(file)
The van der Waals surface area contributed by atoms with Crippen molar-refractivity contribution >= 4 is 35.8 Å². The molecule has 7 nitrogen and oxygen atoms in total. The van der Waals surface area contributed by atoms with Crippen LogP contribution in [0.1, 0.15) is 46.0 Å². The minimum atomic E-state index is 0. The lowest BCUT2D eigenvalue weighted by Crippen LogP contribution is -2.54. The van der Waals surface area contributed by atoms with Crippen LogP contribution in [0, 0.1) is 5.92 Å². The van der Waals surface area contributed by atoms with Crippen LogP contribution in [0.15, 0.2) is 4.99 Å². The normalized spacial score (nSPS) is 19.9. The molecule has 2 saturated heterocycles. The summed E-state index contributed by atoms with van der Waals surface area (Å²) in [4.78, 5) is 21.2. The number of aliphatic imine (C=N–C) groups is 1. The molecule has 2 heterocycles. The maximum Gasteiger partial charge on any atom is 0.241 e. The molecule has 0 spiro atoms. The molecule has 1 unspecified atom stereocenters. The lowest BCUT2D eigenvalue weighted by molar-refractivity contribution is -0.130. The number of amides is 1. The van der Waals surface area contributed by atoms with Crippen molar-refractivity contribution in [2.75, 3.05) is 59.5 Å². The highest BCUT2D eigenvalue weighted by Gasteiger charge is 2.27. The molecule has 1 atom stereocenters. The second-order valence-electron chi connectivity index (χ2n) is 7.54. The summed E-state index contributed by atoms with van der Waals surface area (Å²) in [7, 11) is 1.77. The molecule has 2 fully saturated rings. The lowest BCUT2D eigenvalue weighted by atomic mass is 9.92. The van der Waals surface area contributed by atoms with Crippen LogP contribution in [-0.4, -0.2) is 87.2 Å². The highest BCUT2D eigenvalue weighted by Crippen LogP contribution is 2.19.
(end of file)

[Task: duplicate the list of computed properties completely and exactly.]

The van der Waals surface area contributed by atoms with Crippen molar-refractivity contribution >= 4 is 35.8 Å². The molecule has 7 nitrogen and oxygen atoms in total. The van der Waals surface area contributed by atoms with Crippen LogP contribution in [0.1, 0.15) is 46.0 Å². The minimum atomic E-state index is 0. The lowest BCUT2D eigenvalue weighted by Crippen LogP contribution is -2.54. The van der Waals surface area contributed by atoms with Crippen LogP contribution in [0, 0.1) is 5.92 Å². The van der Waals surface area contributed by atoms with Crippen LogP contribution in [0.15, 0.2) is 4.99 Å². The normalized spacial score (nSPS) is 19.9. The molecule has 2 saturated heterocycles. The summed E-state index contributed by atoms with van der Waals surface area (Å²) in [4.78, 5) is 21.2. The number of aliphatic imine (C=N–C) groups is 1. The molecule has 2 heterocycles. The maximum Gasteiger partial charge on any atom is 0.241 e. The molecule has 0 spiro atoms. The molecule has 1 unspecified atom stereocenters. The lowest BCUT2D eigenvalue weighted by molar-refractivity contribution is -0.130. The number of amides is 1. The van der Waals surface area contributed by atoms with Crippen molar-refractivity contribution in [2.75, 3.05) is 59.5 Å². The highest BCUT2D eigenvalue weighted by Gasteiger charge is 2.27. The molecule has 1 atom stereocenters. The second-order valence-electron chi connectivity index (χ2n) is 7.54. The summed E-state index contributed by atoms with van der Waals surface area (Å²) in [7, 11) is 1.77. The molecule has 2 fully saturated rings. The lowest BCUT2D eigenvalue weighted by atomic mass is 9.92. The van der Waals surface area contributed by atoms with Crippen LogP contribution in [-0.4, -0.2) is 87.2 Å². The highest BCUT2D eigenvalue weighted by Crippen LogP contribution is 2.19.